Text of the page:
YOLO Message-Driven Architecture

The YOLO became a standard way of doing Messaging and is pretty straight forward to follow. We just need to counter basic rules of…

YOLO Message-Driven Architecture

At the root of Messaging is communication using Messages, where each of the Message is fully identifiable and handled in complete isolation. The promise of investing into this is, resiliency, self-healing capabilities and scalability.
Yet at some point Messaging has deviated from those basic rules into something I call YOLO Message-Driven Architecture.

The rules of YOLO Messaging

The YOLO became a standard way of doing Messaging and is pretty straight forward to follow. To implement YOLO Messaging, we just need to counter the very basics of Messaging and follow below rules:

  1. We use Messages only to offload tasks — Instead of communicating between components, modules and services using Messages, we downgrade it usability only to offload some task/job like sending an email. As a follow up we put an equal sign between Messaging and Job Queue. At the end if it’s all about offloading a task, then it has to be the same, right?
  2. Messages are not handled in isolation — We publish an Message and execute multiple Subscribers within same Message consumption process. If one of them fails, flows stops, or if we do have retries, we retrigger successful handlers too. At the end who would care that same action get triggered twice or more, if it happens then YOLO, right?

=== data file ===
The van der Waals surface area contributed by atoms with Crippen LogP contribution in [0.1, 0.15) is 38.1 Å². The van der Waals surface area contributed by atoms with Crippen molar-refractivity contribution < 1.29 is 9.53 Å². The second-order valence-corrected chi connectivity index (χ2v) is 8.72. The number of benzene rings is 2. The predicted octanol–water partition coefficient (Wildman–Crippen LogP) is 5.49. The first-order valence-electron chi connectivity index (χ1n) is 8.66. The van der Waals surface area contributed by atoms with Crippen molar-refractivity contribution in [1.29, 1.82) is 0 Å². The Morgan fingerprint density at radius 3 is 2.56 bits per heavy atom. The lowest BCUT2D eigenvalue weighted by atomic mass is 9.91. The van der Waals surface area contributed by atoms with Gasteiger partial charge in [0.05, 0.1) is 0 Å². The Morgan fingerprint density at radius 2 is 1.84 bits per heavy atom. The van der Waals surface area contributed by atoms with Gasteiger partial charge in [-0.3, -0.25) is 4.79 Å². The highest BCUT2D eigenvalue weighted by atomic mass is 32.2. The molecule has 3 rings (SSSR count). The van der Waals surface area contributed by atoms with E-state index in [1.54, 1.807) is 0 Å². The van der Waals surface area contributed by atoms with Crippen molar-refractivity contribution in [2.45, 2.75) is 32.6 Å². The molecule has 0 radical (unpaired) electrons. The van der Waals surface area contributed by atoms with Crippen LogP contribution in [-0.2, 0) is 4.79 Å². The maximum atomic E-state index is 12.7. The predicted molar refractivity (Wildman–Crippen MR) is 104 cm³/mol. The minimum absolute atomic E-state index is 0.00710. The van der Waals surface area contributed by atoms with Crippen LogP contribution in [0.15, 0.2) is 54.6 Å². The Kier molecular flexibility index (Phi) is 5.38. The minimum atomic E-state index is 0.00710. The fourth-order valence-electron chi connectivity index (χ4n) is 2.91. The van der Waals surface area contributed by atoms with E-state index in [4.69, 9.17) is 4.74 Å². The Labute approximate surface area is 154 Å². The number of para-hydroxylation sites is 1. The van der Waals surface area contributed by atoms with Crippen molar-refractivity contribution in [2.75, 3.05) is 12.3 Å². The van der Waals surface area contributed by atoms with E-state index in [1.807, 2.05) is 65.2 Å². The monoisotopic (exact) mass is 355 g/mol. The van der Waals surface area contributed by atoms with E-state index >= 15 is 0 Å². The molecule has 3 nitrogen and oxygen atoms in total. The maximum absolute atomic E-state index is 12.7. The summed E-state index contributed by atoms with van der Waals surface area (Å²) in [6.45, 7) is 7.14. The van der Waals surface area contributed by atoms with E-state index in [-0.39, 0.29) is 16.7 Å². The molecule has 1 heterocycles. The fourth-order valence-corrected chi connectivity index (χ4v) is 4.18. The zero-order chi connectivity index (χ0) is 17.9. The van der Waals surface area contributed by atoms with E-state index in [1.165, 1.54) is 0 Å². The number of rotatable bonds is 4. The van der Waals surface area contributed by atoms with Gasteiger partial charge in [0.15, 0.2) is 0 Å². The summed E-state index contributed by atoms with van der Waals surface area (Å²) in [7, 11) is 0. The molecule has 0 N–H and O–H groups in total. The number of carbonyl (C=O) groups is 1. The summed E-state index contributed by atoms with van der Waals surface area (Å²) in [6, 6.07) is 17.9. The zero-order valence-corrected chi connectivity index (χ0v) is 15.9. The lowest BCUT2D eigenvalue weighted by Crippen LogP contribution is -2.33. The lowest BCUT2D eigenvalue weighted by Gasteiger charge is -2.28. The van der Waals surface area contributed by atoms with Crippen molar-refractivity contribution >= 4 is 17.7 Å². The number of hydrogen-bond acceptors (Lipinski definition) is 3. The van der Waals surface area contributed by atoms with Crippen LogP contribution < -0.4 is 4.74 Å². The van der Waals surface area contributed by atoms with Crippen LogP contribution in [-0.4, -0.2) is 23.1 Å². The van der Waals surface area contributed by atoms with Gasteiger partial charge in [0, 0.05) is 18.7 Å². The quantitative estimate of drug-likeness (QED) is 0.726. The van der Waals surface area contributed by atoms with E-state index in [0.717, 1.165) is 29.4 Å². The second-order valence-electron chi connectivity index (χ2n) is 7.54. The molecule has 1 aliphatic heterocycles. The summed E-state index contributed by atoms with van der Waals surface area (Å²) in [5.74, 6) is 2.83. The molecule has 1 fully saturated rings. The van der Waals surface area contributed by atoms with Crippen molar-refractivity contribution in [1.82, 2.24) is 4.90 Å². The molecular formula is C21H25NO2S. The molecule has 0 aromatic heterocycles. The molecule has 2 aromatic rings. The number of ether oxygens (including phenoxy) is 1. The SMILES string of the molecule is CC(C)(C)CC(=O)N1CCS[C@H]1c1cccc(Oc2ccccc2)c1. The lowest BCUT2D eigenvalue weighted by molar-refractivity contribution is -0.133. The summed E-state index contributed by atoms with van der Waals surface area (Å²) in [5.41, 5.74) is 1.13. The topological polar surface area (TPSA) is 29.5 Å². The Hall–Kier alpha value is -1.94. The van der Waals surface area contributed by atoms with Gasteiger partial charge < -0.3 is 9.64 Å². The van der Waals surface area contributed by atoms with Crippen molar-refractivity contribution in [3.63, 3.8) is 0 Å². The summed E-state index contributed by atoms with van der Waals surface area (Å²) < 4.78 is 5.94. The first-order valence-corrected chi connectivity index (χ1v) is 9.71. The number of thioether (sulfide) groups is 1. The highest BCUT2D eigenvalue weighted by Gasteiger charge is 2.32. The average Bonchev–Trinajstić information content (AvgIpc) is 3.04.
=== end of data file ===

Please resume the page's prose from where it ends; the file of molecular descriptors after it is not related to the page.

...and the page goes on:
3. If it fails, then it fails, it’s an edge case anyway — We skip supporting patterns like Dead Letter, Retries, Outbox pattern. This as a result make us lose messages or require to manually recover from errors and look through stack of logs to find the cause. If we are lucky and we lost message during the weekend, then we can ignore, as who would care to go through weekend’s log, right?

Of course the above is written as parody, yet this parody is unfortunately more often that not, real. That’s why in my articles, workshops or discussions I put a prefix “resilient” Message-Driven architecture, as I want to differentiate from what is commonly known as Messaging.